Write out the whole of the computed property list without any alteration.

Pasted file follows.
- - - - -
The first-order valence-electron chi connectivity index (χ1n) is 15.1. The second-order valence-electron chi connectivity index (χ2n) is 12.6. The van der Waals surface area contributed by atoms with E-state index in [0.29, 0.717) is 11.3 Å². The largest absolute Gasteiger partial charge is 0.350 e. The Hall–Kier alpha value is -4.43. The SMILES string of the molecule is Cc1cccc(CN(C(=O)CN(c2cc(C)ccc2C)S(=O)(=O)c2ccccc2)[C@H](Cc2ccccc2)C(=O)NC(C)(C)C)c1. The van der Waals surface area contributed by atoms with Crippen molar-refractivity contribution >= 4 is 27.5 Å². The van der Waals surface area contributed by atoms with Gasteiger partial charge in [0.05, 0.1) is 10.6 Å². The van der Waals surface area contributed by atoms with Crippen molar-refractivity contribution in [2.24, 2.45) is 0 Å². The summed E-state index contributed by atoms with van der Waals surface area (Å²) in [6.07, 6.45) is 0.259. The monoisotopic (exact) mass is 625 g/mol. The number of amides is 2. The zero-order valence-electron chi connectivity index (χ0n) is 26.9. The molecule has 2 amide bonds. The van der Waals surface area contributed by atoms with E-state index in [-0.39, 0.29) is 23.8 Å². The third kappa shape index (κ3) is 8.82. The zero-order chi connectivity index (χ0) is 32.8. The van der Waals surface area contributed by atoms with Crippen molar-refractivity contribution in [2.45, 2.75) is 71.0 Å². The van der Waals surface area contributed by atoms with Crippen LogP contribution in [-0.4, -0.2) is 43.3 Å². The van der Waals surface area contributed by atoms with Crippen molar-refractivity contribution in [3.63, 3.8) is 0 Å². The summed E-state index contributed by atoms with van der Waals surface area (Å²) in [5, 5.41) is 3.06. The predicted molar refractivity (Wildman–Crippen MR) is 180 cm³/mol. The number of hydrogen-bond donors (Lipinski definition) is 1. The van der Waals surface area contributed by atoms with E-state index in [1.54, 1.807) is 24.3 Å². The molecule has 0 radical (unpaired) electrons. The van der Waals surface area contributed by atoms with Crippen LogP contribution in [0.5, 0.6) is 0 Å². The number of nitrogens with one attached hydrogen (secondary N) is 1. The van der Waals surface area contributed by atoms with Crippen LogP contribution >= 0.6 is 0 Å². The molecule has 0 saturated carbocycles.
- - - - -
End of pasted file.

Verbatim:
The first-order valence-electron chi connectivity index (χ1n) is 15.1. The second-order valence-electron chi connectivity index (χ2n) is 12.6. The van der Waals surface area contributed by atoms with E-state index in [0.29, 0.717) is 11.3 Å². The largest absolute Gasteiger partial charge is 0.350 e. The Hall–Kier alpha value is -4.43. The SMILES string of the molecule is Cc1cccc(CN(C(=O)CN(c2cc(C)ccc2C)S(=O)(=O)c2ccccc2)[C@H](Cc2ccccc2)C(=O)NC(C)(C)C)c1. The van der Waals surface area contributed by atoms with Crippen molar-refractivity contribution >= 4 is 27.5 Å². The van der Waals surface area contributed by atoms with Gasteiger partial charge in [0.05, 0.1) is 10.6 Å². The van der Waals surface area contributed by atoms with Crippen molar-refractivity contribution in [2.24, 2.45) is 0 Å². The summed E-state index contributed by atoms with van der Waals surface area (Å²) in [6.07, 6.45) is 0.259. The monoisotopic (exact) mass is 625 g/mol. The number of amides is 2. The zero-order valence-electron chi connectivity index (χ0n) is 26.9. The molecule has 2 amide bonds. The van der Waals surface area contributed by atoms with E-state index in [-0.39, 0.29) is 23.8 Å². The third kappa shape index (κ3) is 8.82. The zero-order chi connectivity index (χ0) is 32.8. The van der Waals surface area contributed by atoms with Crippen molar-refractivity contribution in [2.45, 2.75) is 71.0 Å². The van der Waals surface area contributed by atoms with Crippen LogP contribution in [-0.4, -0.2) is 43.3 Å². The van der Waals surface area contributed by atoms with Crippen molar-refractivity contribution in [3.63, 3.8) is 0 Å². The summed E-state index contributed by atoms with van der Waals surface area (Å²) in [5, 5.41) is 3.06. The predicted molar refractivity (Wildman–Crippen MR) is 180 cm³/mol. The number of hydrogen-bond donors (Lipinski definition) is 1. The van der Waals surface area contributed by atoms with E-state index in [1.54, 1.807) is 24.3 Å². The molecule has 0 radical (unpaired) electrons. The van der Waals surface area contributed by atoms with Crippen LogP contribution in [0.5, 0.6) is 0 Å². The number of nitrogens with one attached hydrogen (secondary N) is 1. The van der Waals surface area contributed by atoms with Crippen LogP contribution >= 0.6 is 0 Å². The molecule has 0 saturated carbocycles.